Louisiana Casinos Continue Strong Revenue Showing In July
Louisiana casinos have been through some tough times over the past six years. First, there was Hurricane Katrina that closed down casinos, and then the economic recession of 2008 sent the gaming facilities back into a revenue funk.
In July, Louisiana casinos took another step towards coming out of the cloud they had been under in recent years. Revenue at the eighteen state-licensed casinos was $224.3 million. That represented an increase of 2.2% over the $219.4 million the casinos won in July of 2010.
The revenue figures also displayed an increase from June to July this year. In June, revenue was $197.2 million. The summer months have been a welcomed relief for casino executives that had started to wonder whether or not the revenue would ever fully rebound to pre-recession figures.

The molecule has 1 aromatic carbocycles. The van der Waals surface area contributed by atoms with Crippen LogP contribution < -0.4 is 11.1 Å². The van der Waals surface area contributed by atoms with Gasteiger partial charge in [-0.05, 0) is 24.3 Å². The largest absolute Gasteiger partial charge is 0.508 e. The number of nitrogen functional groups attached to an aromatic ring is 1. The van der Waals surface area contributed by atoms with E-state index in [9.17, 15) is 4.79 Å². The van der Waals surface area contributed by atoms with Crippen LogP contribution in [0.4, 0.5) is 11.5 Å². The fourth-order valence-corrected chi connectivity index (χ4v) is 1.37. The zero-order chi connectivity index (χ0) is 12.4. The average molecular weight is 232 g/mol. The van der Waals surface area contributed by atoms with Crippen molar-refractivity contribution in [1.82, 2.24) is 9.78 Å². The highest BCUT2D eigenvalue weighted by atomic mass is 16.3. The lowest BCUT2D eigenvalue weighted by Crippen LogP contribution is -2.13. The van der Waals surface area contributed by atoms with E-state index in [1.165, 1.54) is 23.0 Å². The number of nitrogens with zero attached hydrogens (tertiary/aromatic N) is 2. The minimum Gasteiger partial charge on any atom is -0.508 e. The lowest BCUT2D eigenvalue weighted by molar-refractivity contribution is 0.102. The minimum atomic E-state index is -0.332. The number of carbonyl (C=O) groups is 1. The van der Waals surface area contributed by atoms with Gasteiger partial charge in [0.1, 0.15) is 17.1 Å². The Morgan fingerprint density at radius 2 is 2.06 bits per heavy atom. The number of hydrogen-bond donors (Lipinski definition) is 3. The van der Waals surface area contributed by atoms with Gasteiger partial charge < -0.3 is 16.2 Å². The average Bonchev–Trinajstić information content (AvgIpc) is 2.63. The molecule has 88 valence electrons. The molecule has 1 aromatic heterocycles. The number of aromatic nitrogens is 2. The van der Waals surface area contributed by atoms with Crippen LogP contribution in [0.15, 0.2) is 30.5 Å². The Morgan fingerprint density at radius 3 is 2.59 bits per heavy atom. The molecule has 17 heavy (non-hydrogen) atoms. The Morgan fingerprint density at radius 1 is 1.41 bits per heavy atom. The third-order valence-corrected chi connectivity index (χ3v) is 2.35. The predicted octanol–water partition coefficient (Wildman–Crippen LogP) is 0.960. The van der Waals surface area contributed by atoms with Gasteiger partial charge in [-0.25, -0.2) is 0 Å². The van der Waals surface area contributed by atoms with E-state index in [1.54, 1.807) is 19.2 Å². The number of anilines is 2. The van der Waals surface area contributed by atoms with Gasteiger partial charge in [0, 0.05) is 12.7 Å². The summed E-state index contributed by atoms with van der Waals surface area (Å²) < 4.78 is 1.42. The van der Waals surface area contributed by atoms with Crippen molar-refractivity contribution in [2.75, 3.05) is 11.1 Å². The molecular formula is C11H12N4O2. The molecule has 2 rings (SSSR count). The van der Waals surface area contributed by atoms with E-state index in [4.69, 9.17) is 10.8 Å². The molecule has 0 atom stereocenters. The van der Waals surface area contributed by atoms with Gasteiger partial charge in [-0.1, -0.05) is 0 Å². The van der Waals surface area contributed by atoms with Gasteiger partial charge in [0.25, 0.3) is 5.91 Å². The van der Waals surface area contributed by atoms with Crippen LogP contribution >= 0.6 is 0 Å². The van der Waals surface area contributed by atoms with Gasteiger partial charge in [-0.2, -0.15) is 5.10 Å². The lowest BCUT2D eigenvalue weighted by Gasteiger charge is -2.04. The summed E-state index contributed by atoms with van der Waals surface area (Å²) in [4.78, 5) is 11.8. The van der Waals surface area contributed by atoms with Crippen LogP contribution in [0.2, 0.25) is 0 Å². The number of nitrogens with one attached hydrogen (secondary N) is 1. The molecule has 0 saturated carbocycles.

"I felt like there has been a bigger buzz in the casinos over the past couple of months," said Mark Granger, who frequents several Louisiana casinos a week. "People seem to have a little extra money these days, and that is leading to more people going back to the casinos. One casino I was at last week was filled to the max, it was fun to see."
Riverboat casinos make up a large portion of the gaming revenue in Louisiana. The thirteen riverboat casinos took in $159 million in July. The four racetrack casinos that are licensed in the state brought in $37.9 million, and Harrah's in New Orleans, a land-based casino, won $27.4 million. L'Auberge Du Lac was the top revenue-producing casinos in July, winning $35.8 million.
The state may soon be getting a boost in gaming revenue after the Louisiana Gaming Control Board approved a plan Thursday for a new Margaritaville casino resort in Bossier City. If everything goes according to plan, the new $181 million facility could be opened in the next couple of years, further entrenching Louisiana as one of the top gaming destinations in the US.
Louisiana, Nevada, Mississippi, and New Jersey have long been considered the top gaming markets in the country, but recent competition has muddied the casino waters. Pennsylvania, Florida, California, and even Iowa have now become major gaming destinations for gamblers.
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